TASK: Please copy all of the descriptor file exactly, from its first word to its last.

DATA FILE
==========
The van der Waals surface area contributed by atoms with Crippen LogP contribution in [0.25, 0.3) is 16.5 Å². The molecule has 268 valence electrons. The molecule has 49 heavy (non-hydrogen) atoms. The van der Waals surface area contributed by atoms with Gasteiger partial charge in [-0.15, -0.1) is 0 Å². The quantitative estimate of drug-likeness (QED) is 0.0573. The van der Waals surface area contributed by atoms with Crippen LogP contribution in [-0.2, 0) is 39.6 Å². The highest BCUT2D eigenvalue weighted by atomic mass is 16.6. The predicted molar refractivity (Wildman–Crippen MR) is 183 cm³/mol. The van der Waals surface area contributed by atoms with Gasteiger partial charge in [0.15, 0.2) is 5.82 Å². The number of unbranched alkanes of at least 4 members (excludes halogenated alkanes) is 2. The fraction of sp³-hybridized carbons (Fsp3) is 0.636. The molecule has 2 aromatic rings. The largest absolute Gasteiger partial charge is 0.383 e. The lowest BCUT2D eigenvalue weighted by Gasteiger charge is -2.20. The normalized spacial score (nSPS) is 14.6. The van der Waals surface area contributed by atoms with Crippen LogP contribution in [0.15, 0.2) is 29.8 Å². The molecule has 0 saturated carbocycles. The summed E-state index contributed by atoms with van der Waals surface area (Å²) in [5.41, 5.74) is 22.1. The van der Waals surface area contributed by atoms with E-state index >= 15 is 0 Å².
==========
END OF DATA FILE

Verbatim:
The van der Waals surface area contributed by atoms with Crippen LogP contribution in [0.25, 0.3) is 16.5 Å². The molecule has 268 valence electrons. The molecule has 49 heavy (non-hydrogen) atoms. The van der Waals surface area contributed by atoms with Gasteiger partial charge in [-0.15, -0.1) is 0 Å². The quantitative estimate of drug-likeness (QED) is 0.0573. The van der Waals surface area contributed by atoms with Crippen LogP contribution in [-0.2, 0) is 39.6 Å². The highest BCUT2D eigenvalue weighted by atomic mass is 16.6. The predicted molar refractivity (Wildman–Crippen MR) is 183 cm³/mol. The van der Waals surface area contributed by atoms with Gasteiger partial charge in [0.15, 0.2) is 5.82 Å². The number of unbranched alkanes of at least 4 members (excludes halogenated alkanes) is 2. The fraction of sp³-hybridized carbons (Fsp3) is 0.636. The molecule has 2 aromatic rings. The largest absolute Gasteiger partial charge is 0.383 e. The lowest BCUT2D eigenvalue weighted by Gasteiger charge is -2.20. The normalized spacial score (nSPS) is 14.6. The van der Waals surface area contributed by atoms with Crippen LogP contribution in [0.15, 0.2) is 29.8 Å². The molecule has 0 saturated carbocycles. The summed E-state index contributed by atoms with van der Waals surface area (Å²) in [5.41, 5.74) is 22.1. The van der Waals surface area contributed by atoms with E-state index >= 15 is 0 Å².